Gender-focused research initiatives are alive and kicking. They include Catalyst, a non-profit membership organization founded in 1962 that expands opportunities for women and business, and the Closing the Global Gender Gap Initiative at the Harvard Kennedy School. According to the Kennedy School, the three purposes of this Initiative are: “to examine and quantify the impact of specific policy interventions, to develop a theory of change, and to stimulate innovative ideas and policy action in order to close the global gender gaps across four areas. These areas include economic participation and opportunity, educational attainment, health and survival, and political empowerment.”
Then there’s the Council of Women World Leaders Ministerial Initiative, which in its own words, “is a network of current and former women presidents and prime ministers. The Council’s mission is to promote good governance and enhance the experience of democracy globally by increasing the number, effectiveness, and visibility of women who lead at the highest levels in their countries.”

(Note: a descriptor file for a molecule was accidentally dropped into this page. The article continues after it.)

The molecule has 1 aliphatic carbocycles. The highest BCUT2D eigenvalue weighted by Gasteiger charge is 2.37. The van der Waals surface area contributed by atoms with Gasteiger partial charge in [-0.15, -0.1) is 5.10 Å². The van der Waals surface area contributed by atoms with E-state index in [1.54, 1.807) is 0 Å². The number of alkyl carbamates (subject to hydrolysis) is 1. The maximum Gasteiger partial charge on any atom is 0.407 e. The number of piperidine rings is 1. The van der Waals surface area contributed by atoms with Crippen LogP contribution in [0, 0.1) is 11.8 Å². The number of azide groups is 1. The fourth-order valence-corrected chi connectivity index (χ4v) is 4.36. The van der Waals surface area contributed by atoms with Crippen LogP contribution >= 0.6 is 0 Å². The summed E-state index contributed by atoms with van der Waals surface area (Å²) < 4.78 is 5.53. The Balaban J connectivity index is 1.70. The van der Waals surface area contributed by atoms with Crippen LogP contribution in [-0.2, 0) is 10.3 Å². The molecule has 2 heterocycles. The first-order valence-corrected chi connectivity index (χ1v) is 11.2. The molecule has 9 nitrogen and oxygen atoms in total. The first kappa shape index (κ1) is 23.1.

In addition, the INSEAD Gender Diversity Initiative is committed “to harnessing the management potential of women from diverse cultures throughout the world” while the International Centre for Research on Women “works to make women in developing countries an integral part of alleviating global poverty.”
The World Bank too has a program on women’s empowerment and gender equality. It recently made its gender data indicators more accessible through a new gender data portal, which will advance work on equality.
Programs to close the gender gap also exist within corporations. The American health care company Baxter International successfully achieved 50% women in their senior ranks across 14 countries in three years in their Asia-Pacific division. Another company, McKinsey & Company, has conducted research that identified a link between the presence of women in executive committees and better financial performance. McKinsey has issued 4 Women Matter reports.
These are all important efforts worthy of international recognition. More needs to be communicated about them in order to strengthen their reach and their capacity to improve the lives and rights of women worldwide.